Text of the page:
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Families mourn ‘devastating’ suicide rates among Nepal’s migrant workers – The Guardian
April 6, 2023
Of the 1,000 migrant workers from Nepal who die abroad, 12% of these deaths are recorded as suicides. Separation from family, debt, abusive working conditions, loneliness, lack of social support services and loneliness are all factors that could contribute to these suicides. Many family members are unclear about the circumstances surrounding these suicides, and sometimes, the cause of death isn’t certain, either. Pawan Kumari lost husband Rajiv to suicide. Kumari says, “I can’t even think about the future because I’m still coming to terms with what has happened. I don’t know how to provide a good education for my sons. Everything depends on money.”

Province should pay legal fees from fatality inquiries into Indigenous teen suicides: judgeCBC
April 6, 2023
Justice Danielle Dalton has recommended that the Alberta government pay legal fees to Akamihk Child and Family Services Society, a small First Nations agency that appeared at the fatality inquiries into the suicide deaths of four Indigenous teenagers. Dalton wrote, “A small, impecunious First Nations children’s services agency tasked with the welfare of Indigenous children at risk left to muddle through on its own without counsel.” The recommendation comes after the agency made a court application hoping to at least receive a recommendation that the province provide funding for a lawyer to represent them. Dalton said that the process was complex and that it would have been “very difficult” for them to navigate the inquiries without a lawyer. The government is currently “considering the judge’s recommendation.”

How reframing mass shootings as suicide could help prevent them
MPR, All Things Considered
April 6, 2023
James Densley, co-founder of The Violence Project, an American non-profit research centre, and co-author of the book ‘How to stop a mass shooting epidemic,’ believes that if mass shootings were framed as ‘deaths of despair,’ this might help us understand the motive behind them and prevent them. Densley says, “Deaths of despair are usually defined as deaths caused by suicide, drug overdose and alcohol poisoning. They are driven by an underlying despair, and I think that’s what those deaths have in common with mass shootings… Many mass shooters are suicidal prior to going into those attacks… They want the world to see the pain that they are enduring. And so if we can understand the despair that drives them, we can hopefully do something to prevent tragedies from occurring.”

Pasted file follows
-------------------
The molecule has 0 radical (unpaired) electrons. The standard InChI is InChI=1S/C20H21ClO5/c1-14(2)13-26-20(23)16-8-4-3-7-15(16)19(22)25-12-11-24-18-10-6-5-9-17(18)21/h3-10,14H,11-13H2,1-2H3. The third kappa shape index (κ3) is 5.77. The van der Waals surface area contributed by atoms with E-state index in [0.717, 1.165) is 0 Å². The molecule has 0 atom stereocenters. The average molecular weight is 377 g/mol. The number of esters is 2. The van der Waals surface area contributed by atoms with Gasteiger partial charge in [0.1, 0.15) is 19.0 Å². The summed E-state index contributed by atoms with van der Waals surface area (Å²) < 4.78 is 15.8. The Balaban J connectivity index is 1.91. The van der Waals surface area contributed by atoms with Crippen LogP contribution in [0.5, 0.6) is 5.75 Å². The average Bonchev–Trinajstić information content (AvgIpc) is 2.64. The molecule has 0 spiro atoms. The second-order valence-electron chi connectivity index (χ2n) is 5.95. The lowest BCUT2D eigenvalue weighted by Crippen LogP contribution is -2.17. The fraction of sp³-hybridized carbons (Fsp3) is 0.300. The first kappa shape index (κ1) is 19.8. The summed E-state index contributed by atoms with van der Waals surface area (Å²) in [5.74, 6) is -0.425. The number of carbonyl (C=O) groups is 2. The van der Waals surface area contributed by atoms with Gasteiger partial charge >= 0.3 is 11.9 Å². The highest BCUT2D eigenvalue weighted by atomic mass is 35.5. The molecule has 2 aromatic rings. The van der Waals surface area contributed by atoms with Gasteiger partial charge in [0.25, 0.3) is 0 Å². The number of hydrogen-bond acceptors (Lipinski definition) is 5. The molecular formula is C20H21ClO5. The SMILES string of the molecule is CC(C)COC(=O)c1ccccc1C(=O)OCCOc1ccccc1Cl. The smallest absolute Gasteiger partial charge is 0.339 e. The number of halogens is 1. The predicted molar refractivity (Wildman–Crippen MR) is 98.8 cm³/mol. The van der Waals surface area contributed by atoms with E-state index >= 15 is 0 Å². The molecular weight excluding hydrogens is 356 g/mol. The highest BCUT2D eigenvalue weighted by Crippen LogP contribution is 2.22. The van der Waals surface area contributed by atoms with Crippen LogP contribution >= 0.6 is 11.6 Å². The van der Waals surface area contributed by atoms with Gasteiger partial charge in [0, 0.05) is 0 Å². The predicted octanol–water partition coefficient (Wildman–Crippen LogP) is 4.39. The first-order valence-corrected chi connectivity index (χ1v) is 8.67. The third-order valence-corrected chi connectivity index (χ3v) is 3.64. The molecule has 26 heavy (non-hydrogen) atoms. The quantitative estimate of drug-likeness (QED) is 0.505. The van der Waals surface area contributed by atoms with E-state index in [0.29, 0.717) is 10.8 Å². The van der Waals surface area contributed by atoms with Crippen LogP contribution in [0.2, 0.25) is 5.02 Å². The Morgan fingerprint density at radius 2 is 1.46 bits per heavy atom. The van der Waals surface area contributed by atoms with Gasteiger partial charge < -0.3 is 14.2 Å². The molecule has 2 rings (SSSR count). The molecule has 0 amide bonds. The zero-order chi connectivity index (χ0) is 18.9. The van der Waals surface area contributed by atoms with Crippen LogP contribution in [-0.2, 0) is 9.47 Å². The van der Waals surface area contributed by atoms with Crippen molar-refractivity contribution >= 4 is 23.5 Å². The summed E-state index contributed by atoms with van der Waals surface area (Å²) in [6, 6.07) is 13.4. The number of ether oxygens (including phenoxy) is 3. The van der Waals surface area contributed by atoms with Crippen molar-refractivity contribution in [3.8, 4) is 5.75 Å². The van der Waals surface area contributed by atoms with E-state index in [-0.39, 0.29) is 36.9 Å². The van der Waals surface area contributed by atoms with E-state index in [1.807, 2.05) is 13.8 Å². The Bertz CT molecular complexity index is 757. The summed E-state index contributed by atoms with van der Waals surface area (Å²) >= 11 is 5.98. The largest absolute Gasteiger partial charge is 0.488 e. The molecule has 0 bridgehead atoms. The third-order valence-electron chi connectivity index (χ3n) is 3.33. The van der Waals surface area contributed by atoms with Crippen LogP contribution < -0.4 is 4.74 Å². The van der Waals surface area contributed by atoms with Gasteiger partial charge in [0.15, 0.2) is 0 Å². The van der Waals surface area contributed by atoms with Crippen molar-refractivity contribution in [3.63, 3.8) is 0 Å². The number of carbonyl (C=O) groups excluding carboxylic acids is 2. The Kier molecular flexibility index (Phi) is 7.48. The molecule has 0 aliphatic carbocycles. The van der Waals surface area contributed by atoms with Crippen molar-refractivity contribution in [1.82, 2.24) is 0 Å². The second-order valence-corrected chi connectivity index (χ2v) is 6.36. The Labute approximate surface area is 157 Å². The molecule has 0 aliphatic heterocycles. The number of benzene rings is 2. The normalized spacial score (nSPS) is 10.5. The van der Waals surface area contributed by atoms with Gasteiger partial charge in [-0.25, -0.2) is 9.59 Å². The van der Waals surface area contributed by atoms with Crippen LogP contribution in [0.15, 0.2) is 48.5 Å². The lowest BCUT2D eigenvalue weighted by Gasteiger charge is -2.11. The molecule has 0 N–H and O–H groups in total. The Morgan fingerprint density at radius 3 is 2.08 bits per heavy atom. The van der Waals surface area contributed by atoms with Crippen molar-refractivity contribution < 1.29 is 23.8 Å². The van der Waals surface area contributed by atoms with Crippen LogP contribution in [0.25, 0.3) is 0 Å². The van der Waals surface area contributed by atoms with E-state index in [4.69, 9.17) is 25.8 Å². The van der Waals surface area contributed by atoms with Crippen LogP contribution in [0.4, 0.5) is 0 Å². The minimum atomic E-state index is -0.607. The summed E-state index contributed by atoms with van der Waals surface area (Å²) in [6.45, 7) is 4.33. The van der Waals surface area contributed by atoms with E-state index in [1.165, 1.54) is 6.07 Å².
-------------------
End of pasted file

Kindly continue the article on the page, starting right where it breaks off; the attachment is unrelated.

Religious Identity May Impact Suicide Risk Psychology Today
April 6, 2023
A recent study sought to explore the relationship between suicide and religion, and found that religious people were less likely to experience suicidality than non-religious people, a finding in-line with previous studies done on the subject. It was also found, unexpectedly by the researchers, that both religious and non-religious people didn’t differ in the amount of fear of death they experienced – which was considered as, according to Thomas Joiner’s Interpersonal Psychological Theory of Suicidal Behavior, a diminished fear of death is one factor that can contribute to whether or not a person will die by suicide. Finally, they also found non-religious people with a higher fear of death were less likely to have thoughts of suicide. The authors say, “Our findings suggest that religious identity is important to consider when treating suicidal patients. The Interpersonal Psychological Theory of Suicidal Behavior holds that fearlessness about death predicts increased suicidality, but this was not true for religious patients. It seems that the risk factor of the fearlessness of death is not a risk factor for religious patients. Identity-related factors, such as religious identity, may need to be incorporated into theories of suicide, as well as assessment and treatments. This means we may need to change our treatments to match people’s identities if they are going to be most effective… gaining a better understanding of how religion impacts patients’ experiences is critical to providing effective care.”

Dads talk grief after losing sons to Humboldt Broncos crash, suicide
Edmonton Journal 
April 4, 2023
Kyle Dubé lost son Luke, 16, to suicide in 2021. He opened up about his experiences with grief and loss on a podcast alongside Chris Joseph who lost his son in the Humboldt collision. “We’re not ashamed of Luke — we’re not ashamed of what he did — and maybe if we put this out there, it’ll get people talking to their kids about suicide, because that is so important,” Dubé said. “Luke suffered in silence. There was a darkness we didn’t understand, and we hope that his story can change some people’s lives, maybe make them talk about suicide more or even just be a light for somebody in your life.” The Dubé family has begun a public awareness campaign for suicide prevention, ‘Be a light for Luke.’